“We’d hope that if common sense does prevail at some point in time, that would be an upside opportunity for us, but certainly we haven’t factored that into our thinking for the next few years.”
Vocus said in February that it was getting out of the NBN land grab due to the variable nature of the CVC pricing model being incompatible with the fixed rates paid by consumers.
“No profit margin after costs to migrate, acquire, and serve, together with backhaul and other admin and operational costs,” the company said at the time.
Vocus added that NBN pricing was “simply too high”, and it was cashflow negative after providing modems and backhaul.
On Thursday, the NBN was cited often as a profit drag within the retail business.
For its New Zealand business, the company saw its consumer segment grow 8% while its enterprise revenue remained steady.
Vocus Group CEO Kevin Russell said he was broadly satisfied with the result, highlighting three areas the company needed to work on.
“We have not adequately integrated networks, systems, processes, and cultures from a number of historical acquisitions. We have not invested in people capability, partnerships, products, systems, and strategies to deliver,” he said.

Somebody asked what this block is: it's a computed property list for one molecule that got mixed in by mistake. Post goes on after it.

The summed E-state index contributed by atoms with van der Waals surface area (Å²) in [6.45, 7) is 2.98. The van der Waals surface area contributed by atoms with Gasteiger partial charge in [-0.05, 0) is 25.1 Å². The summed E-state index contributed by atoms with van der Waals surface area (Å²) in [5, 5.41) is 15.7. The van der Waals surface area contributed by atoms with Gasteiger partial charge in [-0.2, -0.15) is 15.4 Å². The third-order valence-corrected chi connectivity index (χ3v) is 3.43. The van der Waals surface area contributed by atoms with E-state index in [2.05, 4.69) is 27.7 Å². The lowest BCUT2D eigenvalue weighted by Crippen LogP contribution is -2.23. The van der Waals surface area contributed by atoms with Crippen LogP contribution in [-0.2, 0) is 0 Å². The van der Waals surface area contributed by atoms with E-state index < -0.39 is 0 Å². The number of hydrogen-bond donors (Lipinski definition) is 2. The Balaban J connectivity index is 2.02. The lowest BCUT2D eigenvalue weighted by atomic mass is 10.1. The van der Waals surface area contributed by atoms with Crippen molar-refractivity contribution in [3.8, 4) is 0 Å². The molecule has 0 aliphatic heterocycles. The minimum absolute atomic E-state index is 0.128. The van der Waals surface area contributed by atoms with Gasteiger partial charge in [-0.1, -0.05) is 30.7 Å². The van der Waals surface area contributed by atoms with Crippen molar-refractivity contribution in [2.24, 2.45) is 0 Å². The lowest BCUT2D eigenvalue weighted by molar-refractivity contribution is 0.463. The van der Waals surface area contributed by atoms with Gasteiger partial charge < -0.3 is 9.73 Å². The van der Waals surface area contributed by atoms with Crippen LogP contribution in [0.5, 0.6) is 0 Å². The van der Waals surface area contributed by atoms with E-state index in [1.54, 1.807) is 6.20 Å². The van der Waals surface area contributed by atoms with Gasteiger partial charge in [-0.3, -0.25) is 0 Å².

“We have to work through and absorb the impact of the NBN, and the erosion of legacy voice revenues in our retail business.”
The company upped its guidance for the 2020 fiscal year to underlying EBITDA of between AU$359 million to AU$379 million, a AU$9 million increase.
In July, the company announced its split into three divisions after two potential buyers walked away from acquiring the telco the month prior.
Vocus splits operations into three businesses after two failed takeover bids
Company admits it has underinvested for the past two years as it now seeks to streamline its product set.
Vocus loses another potential suitor as AGL walks away
AGL states it is no longer confident its proposal would create value.
EQT walks away from Vocus proposal
Due diligence fails to result in an offer for Australian telco.
Dodo to refund AU$360,000 for misleading NBN streaming claims
The Vocus-owned telco will compensate around 16,000 customers.
NBN points to Telstra taking 20% of its revenue in wholesale price debate
After receiving AU$2 billion this year, Telstra is forecast to receive AU$1 billion annually from fiscal year 2021 well into the distant future.